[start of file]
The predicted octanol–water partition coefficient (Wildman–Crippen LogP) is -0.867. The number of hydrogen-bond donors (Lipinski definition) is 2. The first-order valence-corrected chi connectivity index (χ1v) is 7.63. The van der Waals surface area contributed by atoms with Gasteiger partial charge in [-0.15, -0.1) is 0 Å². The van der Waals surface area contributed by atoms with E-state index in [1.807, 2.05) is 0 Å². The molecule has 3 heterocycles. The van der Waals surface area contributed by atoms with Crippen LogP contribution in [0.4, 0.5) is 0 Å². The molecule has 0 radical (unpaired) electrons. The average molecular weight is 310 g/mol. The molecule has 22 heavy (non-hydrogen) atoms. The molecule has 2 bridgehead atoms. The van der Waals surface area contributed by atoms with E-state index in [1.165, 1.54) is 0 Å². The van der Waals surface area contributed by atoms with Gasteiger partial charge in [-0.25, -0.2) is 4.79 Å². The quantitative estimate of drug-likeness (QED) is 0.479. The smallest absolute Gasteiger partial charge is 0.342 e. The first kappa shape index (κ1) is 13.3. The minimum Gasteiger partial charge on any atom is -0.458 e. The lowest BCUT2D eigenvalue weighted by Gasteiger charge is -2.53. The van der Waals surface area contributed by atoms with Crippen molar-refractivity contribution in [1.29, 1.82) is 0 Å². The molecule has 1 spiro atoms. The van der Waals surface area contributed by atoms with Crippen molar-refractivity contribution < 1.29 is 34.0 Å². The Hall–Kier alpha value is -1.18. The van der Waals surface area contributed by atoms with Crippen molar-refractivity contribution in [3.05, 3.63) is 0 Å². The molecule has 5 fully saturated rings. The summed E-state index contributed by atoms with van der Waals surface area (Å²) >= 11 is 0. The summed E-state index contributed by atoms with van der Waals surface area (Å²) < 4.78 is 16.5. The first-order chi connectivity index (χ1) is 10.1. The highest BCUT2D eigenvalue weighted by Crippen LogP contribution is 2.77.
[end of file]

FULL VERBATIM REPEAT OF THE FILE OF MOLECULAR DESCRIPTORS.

The predicted octanol–water partition coefficient (Wildman–Crippen LogP) is -0.867. The number of hydrogen-bond donors (Lipinski definition) is 2. The first-order valence-corrected chi connectivity index (χ1v) is 7.63. The van der Waals surface area contributed by atoms with Gasteiger partial charge in [-0.15, -0.1) is 0 Å². The van der Waals surface area contributed by atoms with E-state index in [1.807, 2.05) is 0 Å². The molecule has 3 heterocycles. The van der Waals surface area contributed by atoms with Crippen LogP contribution in [0.4, 0.5) is 0 Å². The molecule has 0 radical (unpaired) electrons. The average molecular weight is 310 g/mol. The molecule has 22 heavy (non-hydrogen) atoms. The molecule has 2 bridgehead atoms. The van der Waals surface area contributed by atoms with E-state index in [1.165, 1.54) is 0 Å². The van der Waals surface area contributed by atoms with Gasteiger partial charge in [-0.25, -0.2) is 4.79 Å². The quantitative estimate of drug-likeness (QED) is 0.479. The smallest absolute Gasteiger partial charge is 0.342 e. The first kappa shape index (κ1) is 13.3. The minimum Gasteiger partial charge on any atom is -0.458 e. The lowest BCUT2D eigenvalue weighted by Gasteiger charge is -2.53. The van der Waals surface area contributed by atoms with Crippen molar-refractivity contribution in [1.29, 1.82) is 0 Å². The molecule has 1 spiro atoms. The van der Waals surface area contributed by atoms with Crippen molar-refractivity contribution < 1.29 is 34.0 Å². The Hall–Kier alpha value is -1.18. The van der Waals surface area contributed by atoms with Crippen molar-refractivity contribution in [3.05, 3.63) is 0 Å². The molecule has 5 fully saturated rings. The summed E-state index contributed by atoms with van der Waals surface area (Å²) >= 11 is 0. The summed E-state index contributed by atoms with van der Waals surface area (Å²) < 4.78 is 16.5. The first-order chi connectivity index (χ1) is 10.1. The highest BCUT2D eigenvalue weighted by Crippen LogP contribution is 2.77.